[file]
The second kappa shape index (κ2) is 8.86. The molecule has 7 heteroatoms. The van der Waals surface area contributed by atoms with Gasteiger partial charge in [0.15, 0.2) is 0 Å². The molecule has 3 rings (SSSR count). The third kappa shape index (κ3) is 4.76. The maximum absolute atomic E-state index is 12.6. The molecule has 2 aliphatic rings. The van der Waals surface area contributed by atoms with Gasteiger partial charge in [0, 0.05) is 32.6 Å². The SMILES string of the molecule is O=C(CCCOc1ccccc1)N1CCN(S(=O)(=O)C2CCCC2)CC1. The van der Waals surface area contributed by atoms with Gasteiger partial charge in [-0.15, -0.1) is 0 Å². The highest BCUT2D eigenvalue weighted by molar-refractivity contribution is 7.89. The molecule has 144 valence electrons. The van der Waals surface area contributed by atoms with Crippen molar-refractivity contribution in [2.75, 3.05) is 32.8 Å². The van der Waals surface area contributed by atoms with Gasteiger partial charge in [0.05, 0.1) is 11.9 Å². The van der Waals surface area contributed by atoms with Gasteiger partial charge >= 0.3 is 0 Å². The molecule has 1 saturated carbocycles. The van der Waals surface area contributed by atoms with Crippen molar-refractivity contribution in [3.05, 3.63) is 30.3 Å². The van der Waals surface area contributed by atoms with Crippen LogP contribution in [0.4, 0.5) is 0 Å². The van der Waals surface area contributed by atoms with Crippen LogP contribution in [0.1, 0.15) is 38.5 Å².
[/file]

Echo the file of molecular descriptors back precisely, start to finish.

The second kappa shape index (κ2) is 8.86. The molecule has 7 heteroatoms. The van der Waals surface area contributed by atoms with Gasteiger partial charge in [0.15, 0.2) is 0 Å². The molecule has 3 rings (SSSR count). The third kappa shape index (κ3) is 4.76. The maximum absolute atomic E-state index is 12.6. The molecule has 2 aliphatic rings. The van der Waals surface area contributed by atoms with Gasteiger partial charge in [0, 0.05) is 32.6 Å². The SMILES string of the molecule is O=C(CCCOc1ccccc1)N1CCN(S(=O)(=O)C2CCCC2)CC1. The van der Waals surface area contributed by atoms with Gasteiger partial charge in [-0.15, -0.1) is 0 Å². The highest BCUT2D eigenvalue weighted by molar-refractivity contribution is 7.89. The molecule has 144 valence electrons. The van der Waals surface area contributed by atoms with Crippen molar-refractivity contribution in [2.75, 3.05) is 32.8 Å². The van der Waals surface area contributed by atoms with Gasteiger partial charge in [0.05, 0.1) is 11.9 Å². The van der Waals surface area contributed by atoms with Gasteiger partial charge >= 0.3 is 0 Å². The molecule has 1 saturated carbocycles. The van der Waals surface area contributed by atoms with Crippen molar-refractivity contribution in [3.05, 3.63) is 30.3 Å². The van der Waals surface area contributed by atoms with Crippen LogP contribution in [0.4, 0.5) is 0 Å². The van der Waals surface area contributed by atoms with Crippen LogP contribution in [0.1, 0.15) is 38.5 Å².